When the Krieger Schechter Day School class of 2014 visited Deir Al Assad Israel, outstanding connections were made among two diverse cultures that usually have limited relations. Bonds were formed, friendships were created, and smiles were contagious as we laughed and got to know each other. We quickly discovered our similarities and celebrated our differences. We learned about a culture that is practiced halfway around the world, and realized the value of communication. We were taught to not judge a book by its cover and to keep an open mind. As students, we were given an extremely unique opportunity, not only to travel to the land of Israel, but also meet and understand other teenagers of difference.
When I heard we would be visiting the Arab school in Deir Al Assad, I was excited, although I didn’t know what to expect. I wondered how our (often very sheltered) students would react to meeting the Arab students for the first time, and I was curious how our hosts would greet this group of American children. If I had had any doubts about a meaningful, peaceful experience, they all vanished when the students from Deir Al Assad welcomed us with open arms and presented each of us with an olive branch. This gesture meant so much more than the traditional symbol for peace, however. It meant friendship, respect, and a desire for connection. And although our visit was far too brief, we certainly experienced all three during our time at Deir Al Assad.
While the students quickly formed bonds with their new peers, running through the halls together and holding hands, the faculty was lucky enough to meet with the principal in his office. We shared delicious food, coffee, and most importantly stories of faith and beliefs about education through peace. We were privileged to sign the contract that represents the school’s mission statement, expressing our desire for peace and tolerance of all people. It was an experience I will never forget.
And what would a meeting of this significance be without a meal? The faculty rejoined the rest of the group, only to find the American students and the Arab students sitting side by side, completely unified in their newfound friendship. We enjoyed a wonderful meal of hummus and pita, although the children spent less time eating, and more time exchanging social media information! I truly hope that they will stay in touch, though, because their connection gives us hope during troubling times, it gives us hope for positive change, and it gives us hope for peace. I would live to thank our gracious hosts, and I can’t wait for my next visit to Deir Al Assad.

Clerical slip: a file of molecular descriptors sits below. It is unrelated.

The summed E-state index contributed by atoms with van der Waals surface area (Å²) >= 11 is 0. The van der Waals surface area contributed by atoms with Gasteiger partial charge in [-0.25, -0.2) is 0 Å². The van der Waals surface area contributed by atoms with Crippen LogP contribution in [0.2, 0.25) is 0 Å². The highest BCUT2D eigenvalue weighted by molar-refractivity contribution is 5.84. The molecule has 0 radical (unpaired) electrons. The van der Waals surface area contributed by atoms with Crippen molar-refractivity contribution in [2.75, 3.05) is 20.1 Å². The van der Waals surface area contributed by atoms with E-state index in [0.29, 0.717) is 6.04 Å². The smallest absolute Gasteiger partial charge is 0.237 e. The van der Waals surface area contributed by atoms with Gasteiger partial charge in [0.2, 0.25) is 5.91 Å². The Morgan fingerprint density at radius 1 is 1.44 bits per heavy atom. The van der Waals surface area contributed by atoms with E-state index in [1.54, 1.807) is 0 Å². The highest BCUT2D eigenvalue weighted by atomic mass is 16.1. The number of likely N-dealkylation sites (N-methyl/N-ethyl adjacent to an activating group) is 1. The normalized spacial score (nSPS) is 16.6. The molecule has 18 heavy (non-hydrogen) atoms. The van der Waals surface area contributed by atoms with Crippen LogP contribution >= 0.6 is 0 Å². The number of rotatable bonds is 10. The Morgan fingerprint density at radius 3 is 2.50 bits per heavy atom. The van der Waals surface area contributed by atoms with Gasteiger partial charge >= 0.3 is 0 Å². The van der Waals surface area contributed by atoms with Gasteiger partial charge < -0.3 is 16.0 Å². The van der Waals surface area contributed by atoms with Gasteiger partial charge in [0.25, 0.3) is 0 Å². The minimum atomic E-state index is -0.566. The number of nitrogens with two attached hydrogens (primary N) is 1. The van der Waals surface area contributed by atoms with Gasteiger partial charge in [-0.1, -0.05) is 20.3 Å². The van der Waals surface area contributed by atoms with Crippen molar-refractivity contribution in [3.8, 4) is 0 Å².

Z.F., ‘04/KSDS faculty
It was very clear to me from the first moment that we entered the school that this visit was very, very important to the headmaster, the teachers, and because of them to the students as well. I immediately saw that great time and preparation took place in order to assure maximum success to this special meeting and program. The words of Mr. Yusuf, the headmaster and the enthusiasm and involvement of the teachers in welcoming us all, the efforts to break the ice quickly all showed how much they valued this opportunity.
I also think that our students gained a new perspective and understanding that we are all the same in what we wish to have in our lives, and I hope they will be the future ambassadors to promote these ideas as they grow and move to new places in September and beyond.
I hope that we can reciprocate and continue this dialogue in the next 8th grade trips to Israel.
M.R., KSDS faculty